Once my son finished building the walls for my brother's shed, he dismantled them, hauled them over to my brother's house in the trailer, and reassembled them. Ever since then, he's been working on the shed on location.
Evenings before bed, my husband will run over with him to check his work and discuss next steps. Usually my son only works for only several hours at a time (at which point he runs out of materials or needs advice), but the other day he spent the entire day roofing. When I went over to take some pictures, I was slightly surprised at how big the whole thing appeared to be, and how high up he was. But he looked like he was being a smart monkey—deliberate and focused—plus, he had a phone in his pocket in case of an emergency (that is, if he's not unconscious and the phone isn't smashed in the fall). There's no way he's going to learn how to do this stuff without actually doing it, I suppose, and now's as good a time as any.
Now, I hear, he's working on the door, plus my brother wants a little roof to extend out from the building, like a carport but for firewood. My son called up his mentor friend (who also happens to be an engineer) to figure out structural support-type stuff. Right now he's in the middle of building shelves for the inside of the shed. Even though he's getting paid a lump sum, we're making him keep track of his hours so he can learn to measure money earned against time spent and supplies purchased. Hopefully, this will help him gain a realistic understanding of both the building process and his own abilities.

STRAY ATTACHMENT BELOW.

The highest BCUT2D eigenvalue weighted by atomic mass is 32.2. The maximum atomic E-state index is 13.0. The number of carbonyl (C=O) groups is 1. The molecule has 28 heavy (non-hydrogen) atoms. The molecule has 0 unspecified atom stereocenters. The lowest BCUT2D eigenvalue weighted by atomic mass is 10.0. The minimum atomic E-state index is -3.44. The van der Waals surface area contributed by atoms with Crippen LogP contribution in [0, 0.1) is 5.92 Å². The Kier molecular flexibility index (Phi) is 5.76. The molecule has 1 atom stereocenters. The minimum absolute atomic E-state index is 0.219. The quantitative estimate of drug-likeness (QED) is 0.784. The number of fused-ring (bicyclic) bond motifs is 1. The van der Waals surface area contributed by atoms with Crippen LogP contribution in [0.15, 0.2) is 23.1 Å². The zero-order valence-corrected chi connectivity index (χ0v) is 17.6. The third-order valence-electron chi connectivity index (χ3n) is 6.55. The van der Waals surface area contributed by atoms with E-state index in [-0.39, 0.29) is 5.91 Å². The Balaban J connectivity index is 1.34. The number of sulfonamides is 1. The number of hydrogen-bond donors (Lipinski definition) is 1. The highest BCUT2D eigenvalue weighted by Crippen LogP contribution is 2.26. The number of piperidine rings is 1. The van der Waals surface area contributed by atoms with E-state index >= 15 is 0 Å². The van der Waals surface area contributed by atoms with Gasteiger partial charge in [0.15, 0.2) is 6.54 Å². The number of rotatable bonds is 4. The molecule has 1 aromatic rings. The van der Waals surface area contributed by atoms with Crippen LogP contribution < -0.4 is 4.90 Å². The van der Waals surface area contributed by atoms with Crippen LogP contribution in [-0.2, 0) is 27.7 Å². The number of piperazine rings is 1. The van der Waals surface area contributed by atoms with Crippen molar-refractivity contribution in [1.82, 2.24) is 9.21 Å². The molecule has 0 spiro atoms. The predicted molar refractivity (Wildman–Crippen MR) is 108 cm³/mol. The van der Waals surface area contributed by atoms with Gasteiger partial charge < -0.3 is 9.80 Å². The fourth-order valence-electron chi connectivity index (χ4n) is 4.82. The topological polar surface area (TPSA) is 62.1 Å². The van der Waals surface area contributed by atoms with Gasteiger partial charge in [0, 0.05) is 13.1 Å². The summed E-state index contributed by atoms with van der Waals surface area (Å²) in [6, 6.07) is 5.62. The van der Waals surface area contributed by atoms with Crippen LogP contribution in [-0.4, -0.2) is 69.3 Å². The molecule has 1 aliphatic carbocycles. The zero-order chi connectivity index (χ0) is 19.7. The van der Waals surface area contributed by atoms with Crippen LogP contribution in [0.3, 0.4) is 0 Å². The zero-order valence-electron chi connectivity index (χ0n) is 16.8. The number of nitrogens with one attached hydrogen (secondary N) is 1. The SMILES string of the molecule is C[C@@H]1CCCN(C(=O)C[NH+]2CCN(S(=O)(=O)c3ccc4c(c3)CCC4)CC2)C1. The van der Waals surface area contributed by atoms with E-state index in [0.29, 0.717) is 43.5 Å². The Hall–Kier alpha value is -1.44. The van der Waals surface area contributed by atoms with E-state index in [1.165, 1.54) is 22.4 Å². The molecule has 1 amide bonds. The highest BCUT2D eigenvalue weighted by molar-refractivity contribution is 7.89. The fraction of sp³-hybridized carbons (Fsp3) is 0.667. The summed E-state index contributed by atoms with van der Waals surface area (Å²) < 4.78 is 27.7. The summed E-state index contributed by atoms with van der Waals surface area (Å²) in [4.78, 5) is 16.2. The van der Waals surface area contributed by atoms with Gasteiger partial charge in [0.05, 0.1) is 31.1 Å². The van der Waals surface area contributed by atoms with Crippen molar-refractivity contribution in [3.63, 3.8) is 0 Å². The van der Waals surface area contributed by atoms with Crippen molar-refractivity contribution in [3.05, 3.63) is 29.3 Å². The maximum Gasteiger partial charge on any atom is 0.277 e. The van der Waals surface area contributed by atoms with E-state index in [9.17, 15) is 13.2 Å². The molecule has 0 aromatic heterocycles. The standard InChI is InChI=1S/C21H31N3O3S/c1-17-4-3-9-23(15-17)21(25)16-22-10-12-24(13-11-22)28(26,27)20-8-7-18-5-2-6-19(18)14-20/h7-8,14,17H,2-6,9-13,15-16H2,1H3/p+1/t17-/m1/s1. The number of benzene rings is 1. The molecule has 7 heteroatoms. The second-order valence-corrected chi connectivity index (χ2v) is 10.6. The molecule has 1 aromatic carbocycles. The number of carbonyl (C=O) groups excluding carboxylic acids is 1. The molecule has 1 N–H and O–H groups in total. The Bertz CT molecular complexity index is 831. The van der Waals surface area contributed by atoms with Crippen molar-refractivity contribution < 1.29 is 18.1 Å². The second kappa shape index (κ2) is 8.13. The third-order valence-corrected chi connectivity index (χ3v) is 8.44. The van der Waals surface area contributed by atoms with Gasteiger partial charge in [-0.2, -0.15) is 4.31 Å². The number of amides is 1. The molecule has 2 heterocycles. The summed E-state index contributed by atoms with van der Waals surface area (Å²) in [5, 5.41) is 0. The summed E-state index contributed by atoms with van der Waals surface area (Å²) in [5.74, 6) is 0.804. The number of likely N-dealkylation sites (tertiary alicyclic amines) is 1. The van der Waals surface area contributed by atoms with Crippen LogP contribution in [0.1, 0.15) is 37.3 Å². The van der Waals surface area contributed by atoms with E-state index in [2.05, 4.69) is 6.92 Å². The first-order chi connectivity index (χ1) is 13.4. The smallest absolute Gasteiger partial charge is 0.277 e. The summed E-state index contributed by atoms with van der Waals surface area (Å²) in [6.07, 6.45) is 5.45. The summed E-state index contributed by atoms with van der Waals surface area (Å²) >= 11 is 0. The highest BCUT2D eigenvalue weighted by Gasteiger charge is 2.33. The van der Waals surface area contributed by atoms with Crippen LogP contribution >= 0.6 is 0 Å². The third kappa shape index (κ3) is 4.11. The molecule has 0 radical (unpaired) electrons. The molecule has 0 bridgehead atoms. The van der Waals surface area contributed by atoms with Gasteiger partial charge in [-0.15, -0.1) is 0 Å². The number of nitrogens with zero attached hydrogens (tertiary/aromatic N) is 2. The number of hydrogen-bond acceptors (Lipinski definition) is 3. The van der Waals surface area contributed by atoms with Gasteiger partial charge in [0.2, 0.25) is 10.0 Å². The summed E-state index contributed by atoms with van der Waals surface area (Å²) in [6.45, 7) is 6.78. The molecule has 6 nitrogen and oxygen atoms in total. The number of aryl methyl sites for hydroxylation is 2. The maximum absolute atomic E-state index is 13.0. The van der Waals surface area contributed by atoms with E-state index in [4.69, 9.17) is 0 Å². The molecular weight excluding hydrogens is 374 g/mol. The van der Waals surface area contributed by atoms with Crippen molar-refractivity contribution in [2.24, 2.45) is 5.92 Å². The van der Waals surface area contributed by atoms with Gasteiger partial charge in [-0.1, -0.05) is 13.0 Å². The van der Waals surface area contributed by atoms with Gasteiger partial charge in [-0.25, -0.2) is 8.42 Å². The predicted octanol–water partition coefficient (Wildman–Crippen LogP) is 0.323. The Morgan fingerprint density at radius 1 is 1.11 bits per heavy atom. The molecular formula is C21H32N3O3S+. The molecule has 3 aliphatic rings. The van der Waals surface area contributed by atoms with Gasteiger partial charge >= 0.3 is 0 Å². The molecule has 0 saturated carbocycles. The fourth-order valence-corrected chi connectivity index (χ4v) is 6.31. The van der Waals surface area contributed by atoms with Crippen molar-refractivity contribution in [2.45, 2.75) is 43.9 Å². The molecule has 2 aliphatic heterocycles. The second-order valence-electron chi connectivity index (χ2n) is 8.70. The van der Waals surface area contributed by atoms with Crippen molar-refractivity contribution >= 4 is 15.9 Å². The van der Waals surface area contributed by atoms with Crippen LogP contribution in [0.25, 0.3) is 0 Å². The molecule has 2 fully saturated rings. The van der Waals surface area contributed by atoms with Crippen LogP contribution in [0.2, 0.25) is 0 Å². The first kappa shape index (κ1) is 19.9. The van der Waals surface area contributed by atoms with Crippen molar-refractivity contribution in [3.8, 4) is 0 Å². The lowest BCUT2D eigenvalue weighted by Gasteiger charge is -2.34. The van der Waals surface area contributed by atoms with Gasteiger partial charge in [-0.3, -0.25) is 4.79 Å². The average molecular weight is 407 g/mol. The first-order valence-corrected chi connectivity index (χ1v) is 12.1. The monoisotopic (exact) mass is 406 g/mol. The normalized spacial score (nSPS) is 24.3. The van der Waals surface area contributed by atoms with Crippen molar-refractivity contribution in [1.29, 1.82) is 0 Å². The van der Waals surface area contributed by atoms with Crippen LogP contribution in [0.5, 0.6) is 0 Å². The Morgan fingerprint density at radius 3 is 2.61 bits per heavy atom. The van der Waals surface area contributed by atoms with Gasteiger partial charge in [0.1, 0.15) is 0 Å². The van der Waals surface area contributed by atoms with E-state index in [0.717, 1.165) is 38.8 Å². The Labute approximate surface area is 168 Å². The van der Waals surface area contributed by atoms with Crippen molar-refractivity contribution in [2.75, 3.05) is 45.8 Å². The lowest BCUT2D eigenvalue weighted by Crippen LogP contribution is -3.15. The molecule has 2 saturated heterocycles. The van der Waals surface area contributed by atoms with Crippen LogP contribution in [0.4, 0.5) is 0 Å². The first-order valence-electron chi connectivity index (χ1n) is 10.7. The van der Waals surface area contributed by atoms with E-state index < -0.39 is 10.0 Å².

Bit by bit, the shed is taking shape and new skills are being acquired. Like many of the more involved and challenging projects we undertake—growing food, writing a book, raising children—much, if not most, of the satisfaction is in the process.
This same time, years previous: the quotidian (8.18.14), starfruit smoothie, garlicky spaghetti sauce, barley and beans with sausage and red wine, and thoughts on nursing.